At the foothills of Mount Egaleo, 11 kilometres northwest of the centre of Athens, you can find the fortified Byzantine Monastery of Daphni. It stands on the edge of the Haidari pine forest, on the former site of an ancient Sanctuary of Apollo Daphnaios (“of the laurels”), built on the “Sacred Way” (Iera Odos) leading from Athens to Eleusis. The temple had been destroyed by the Goths in 395, and some of its remaining Ionic style columns were integrated in the monastery’s structure.
The monastery is believed to have been established in the 6th century AD; its katholikon (the equivalent of a conventual church) was a three-nave basilica, as was usual at the time. It was enclosed by strong, almost square defensive walls, along the inner side of which there were two-storey buildings, containing the cells of the monks. This original monastic complex, of which several archaeological remains have survived, was probably abandoned during the Slavic invasions of the 7th and 8th centuries.
The building preserved today dates to the end of the 11th century, when it was reconstructed, at a period of renewed prosperity, probably at the initiative of some person of high status from the Byzantine capital, as attested by influences of the tradition of Constantinople on its architecture. The basilica was destroyed and replaced by a cross-in-square octagonal church with a broad and high dome. It features a narthex, while an exonarthex was added later, in the early 12th century, incorporating columns from the ancient sanctuary.
In the 13th century, the area was conquered during the Fourth Crusade, and the monastery was bequeathed to the Cistercian Abbey of Bellevaux, who added their own cloister and remodelled the narthex and the wall of the enclosure. In the 16th century, following the Ottoman conquest, the catholic monks abandoned the monastery, which was again bestowed to orthodox monks. Due to raids by pirates and marauders, the monastery was again gradually abandoned, and was completely deserted by the early 19th century; it was later briefly used as an outpost and a mental asylum. After the building had sustained extensive damages, the Ministry of Education undertook a massive restoration in the late 19th century. Restorative works have since often taken place on the site, especially after the devastating earthquake of 1999.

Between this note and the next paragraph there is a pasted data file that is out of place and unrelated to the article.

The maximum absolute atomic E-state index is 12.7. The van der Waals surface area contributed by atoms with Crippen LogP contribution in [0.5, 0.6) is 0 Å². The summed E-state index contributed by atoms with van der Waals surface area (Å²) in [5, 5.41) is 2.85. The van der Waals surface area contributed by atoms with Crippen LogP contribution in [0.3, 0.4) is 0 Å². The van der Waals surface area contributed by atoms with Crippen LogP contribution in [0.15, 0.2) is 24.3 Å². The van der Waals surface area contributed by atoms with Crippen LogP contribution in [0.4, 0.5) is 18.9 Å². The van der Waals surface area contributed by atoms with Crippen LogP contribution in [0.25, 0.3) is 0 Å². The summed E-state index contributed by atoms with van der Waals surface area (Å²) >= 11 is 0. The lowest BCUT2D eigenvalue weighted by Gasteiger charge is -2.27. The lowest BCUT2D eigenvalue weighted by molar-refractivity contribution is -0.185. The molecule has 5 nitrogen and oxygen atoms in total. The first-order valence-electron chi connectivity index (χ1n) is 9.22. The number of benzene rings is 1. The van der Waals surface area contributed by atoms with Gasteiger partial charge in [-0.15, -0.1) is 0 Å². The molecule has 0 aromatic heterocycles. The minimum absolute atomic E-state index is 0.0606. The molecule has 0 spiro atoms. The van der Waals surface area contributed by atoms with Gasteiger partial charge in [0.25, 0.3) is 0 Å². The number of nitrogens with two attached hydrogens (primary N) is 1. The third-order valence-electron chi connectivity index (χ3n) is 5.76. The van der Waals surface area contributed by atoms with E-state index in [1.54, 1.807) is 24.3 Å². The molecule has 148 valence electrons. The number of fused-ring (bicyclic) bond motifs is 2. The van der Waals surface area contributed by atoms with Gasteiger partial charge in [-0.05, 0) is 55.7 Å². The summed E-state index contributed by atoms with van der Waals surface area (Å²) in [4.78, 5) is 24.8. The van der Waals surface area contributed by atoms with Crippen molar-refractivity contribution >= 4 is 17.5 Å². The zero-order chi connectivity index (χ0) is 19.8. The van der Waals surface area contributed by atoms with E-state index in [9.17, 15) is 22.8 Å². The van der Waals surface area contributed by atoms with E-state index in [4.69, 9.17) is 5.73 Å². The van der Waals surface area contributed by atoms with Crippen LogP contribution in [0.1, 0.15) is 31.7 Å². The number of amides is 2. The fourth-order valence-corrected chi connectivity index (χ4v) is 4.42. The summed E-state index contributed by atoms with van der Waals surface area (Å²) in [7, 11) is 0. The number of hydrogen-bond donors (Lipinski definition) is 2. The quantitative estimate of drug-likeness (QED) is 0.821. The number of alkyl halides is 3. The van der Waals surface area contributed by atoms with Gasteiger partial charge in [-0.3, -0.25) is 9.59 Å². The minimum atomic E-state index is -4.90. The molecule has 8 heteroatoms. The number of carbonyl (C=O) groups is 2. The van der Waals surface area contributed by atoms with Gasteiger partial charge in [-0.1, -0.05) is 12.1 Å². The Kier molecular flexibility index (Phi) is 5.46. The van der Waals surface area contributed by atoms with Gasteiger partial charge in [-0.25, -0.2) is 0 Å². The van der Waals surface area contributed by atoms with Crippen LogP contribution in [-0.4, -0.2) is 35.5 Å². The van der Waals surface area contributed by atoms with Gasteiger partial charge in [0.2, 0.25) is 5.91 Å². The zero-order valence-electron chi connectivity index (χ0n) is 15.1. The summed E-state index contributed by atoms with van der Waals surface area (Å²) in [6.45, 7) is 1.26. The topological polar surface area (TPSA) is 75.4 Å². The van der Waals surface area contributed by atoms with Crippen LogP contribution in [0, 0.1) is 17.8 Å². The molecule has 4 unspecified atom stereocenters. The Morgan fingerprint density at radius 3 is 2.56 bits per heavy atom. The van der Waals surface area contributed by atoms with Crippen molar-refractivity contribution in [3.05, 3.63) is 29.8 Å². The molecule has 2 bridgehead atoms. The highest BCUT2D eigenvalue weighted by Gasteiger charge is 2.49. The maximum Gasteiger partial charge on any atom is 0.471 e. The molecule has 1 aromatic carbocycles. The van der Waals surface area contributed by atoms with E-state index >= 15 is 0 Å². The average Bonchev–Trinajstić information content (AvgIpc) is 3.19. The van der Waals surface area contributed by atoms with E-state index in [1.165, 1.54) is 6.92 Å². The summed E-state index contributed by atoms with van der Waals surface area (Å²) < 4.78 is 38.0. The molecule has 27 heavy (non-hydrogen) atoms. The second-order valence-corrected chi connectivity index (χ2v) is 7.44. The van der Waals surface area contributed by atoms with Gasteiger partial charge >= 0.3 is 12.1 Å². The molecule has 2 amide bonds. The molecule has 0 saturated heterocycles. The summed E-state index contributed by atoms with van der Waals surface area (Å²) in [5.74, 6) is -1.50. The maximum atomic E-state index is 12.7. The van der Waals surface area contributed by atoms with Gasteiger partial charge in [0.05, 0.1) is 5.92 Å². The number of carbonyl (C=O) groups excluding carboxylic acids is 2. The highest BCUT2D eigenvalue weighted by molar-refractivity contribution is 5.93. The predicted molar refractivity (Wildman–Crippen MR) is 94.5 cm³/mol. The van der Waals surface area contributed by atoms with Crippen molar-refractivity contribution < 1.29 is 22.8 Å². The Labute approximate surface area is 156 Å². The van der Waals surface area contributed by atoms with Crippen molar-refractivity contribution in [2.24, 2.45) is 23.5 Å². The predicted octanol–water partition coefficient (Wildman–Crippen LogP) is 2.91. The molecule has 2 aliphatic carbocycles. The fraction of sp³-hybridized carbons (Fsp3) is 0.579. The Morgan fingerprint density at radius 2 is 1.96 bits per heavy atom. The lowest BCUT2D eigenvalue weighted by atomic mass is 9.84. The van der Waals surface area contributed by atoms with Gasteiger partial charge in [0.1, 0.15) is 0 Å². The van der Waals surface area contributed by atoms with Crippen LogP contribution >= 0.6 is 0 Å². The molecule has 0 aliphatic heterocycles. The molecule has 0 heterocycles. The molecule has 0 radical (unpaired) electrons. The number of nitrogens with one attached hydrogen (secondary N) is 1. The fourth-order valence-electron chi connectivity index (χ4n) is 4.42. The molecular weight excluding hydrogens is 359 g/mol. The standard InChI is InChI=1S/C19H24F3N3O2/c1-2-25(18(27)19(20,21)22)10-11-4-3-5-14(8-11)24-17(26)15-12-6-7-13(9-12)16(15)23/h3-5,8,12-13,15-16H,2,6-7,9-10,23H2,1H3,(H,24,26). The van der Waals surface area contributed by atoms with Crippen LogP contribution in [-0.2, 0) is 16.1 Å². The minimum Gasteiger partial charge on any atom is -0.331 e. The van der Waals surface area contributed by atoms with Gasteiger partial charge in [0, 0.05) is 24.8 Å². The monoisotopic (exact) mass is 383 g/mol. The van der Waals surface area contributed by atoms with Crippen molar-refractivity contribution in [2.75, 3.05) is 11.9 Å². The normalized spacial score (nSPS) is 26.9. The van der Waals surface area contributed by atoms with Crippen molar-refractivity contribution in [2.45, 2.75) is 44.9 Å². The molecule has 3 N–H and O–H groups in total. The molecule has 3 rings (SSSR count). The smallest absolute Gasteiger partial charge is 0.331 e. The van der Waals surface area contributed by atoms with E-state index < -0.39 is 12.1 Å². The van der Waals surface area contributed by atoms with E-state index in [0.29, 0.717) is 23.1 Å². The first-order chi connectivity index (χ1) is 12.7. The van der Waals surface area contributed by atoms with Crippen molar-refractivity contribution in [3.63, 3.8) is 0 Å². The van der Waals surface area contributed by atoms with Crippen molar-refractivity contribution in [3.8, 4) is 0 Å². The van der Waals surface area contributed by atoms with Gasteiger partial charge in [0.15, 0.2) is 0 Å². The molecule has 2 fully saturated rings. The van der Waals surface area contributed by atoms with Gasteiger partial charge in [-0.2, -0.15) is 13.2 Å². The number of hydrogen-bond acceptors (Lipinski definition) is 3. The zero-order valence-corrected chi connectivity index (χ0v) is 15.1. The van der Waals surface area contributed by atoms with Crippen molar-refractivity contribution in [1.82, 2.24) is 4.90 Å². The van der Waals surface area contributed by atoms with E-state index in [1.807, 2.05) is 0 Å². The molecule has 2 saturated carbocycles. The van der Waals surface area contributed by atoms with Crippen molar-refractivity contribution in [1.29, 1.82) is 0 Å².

In 1990, the monument was inscribed on UNESCO’s World Heritage List.
The monastery was protected by strong walls, square in plan, fortified with towers and featuring with two entrance gates, on the east and west sides; today, only the north wall retains the form of the original fortification. The four sides, each about 98 metres long and just over 1 metre thick, are internally reinforced with large pilasters, on which large arches used to rest, some of which have survived to this day. Three square towers reinforced the north wall along the Sacred Way, while another tower stood at the west gate. on the east side, there was another gate with an inner tower. Parallel, but not attached, to the four sides of the fortified enclosure, there are ruins of what was probably the monks’ cells.